Today a Woman Went Mad in the Supermarket
The uncannily relevant, clear-eyed collected stories of an acclaimed, award-winning “American literary treasure” (Boston Globe), ripe for rediscovery—with a foreword by Elizabeth Strout.
From her many well-loved novels, Hilma Wolitzer—now 90 years old and at the top of her game—has gained a reputation as one of our best fiction writers, who “raises ordinary people and everyday occurrences to a new height” (The Washington Post). These collected short stories—most of them originally published in magazines including Esquire and the Saturday Evening Post in the 1960s and 1970s, along with a new story that brings her early characters into the present—are evocative of an era that still resonates deeply today.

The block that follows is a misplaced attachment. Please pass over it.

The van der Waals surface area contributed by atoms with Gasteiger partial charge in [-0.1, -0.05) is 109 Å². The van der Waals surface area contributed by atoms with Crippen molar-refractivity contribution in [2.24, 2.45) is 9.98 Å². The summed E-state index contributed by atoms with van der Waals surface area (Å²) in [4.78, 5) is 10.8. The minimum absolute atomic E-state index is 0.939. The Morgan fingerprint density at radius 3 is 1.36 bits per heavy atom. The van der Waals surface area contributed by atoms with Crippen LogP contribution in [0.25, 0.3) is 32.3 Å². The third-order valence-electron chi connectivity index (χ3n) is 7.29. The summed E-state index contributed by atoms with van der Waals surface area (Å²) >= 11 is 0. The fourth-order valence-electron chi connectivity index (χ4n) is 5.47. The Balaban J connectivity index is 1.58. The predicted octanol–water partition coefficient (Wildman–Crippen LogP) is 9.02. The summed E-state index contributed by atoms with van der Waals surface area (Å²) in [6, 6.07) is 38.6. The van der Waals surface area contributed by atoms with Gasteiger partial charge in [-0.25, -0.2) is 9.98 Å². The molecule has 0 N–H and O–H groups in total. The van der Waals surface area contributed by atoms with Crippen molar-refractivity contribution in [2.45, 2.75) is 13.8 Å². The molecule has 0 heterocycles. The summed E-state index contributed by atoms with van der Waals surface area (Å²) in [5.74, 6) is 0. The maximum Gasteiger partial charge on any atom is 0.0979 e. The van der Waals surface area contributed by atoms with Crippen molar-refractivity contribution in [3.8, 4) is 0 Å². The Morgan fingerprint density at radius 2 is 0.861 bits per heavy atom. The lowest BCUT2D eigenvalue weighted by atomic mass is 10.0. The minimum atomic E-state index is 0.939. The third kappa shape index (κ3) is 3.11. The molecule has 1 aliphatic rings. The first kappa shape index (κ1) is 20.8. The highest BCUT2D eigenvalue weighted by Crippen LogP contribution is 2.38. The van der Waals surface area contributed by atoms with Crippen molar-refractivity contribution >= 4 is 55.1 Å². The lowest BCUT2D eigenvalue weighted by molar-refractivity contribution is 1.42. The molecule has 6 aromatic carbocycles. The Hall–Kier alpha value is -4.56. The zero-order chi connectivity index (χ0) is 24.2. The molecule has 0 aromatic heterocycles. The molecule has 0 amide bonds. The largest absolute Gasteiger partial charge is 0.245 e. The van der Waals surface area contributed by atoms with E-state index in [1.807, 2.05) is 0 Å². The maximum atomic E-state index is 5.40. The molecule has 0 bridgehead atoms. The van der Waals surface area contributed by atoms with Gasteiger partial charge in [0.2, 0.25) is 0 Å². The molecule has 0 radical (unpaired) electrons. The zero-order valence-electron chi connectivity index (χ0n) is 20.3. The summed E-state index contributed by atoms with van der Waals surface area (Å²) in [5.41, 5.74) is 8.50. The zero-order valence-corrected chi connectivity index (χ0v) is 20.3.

In the title story, a bystander tries to soothe a woman who seems to have cracked under the pressures of motherhood. And in several linked stories throughout, the relationship between the narrator and her husband unfolds in telling and often hilarious vignettes. Of their time and yet timeless, Wolitzer’s stories zero in on the domestic sphere and ordinary life with wit, candor, grace, and an acutely observant eye. Brilliantly capturing the tensions and contradictions of daily life, Today a Woman Went Mad in the Supermarket is full of heart and insight, providing a lens into a world that was often unseen at the time, and is often overlooked now—reintroducing a beloved writer to be embraced by a whole new generation of readers.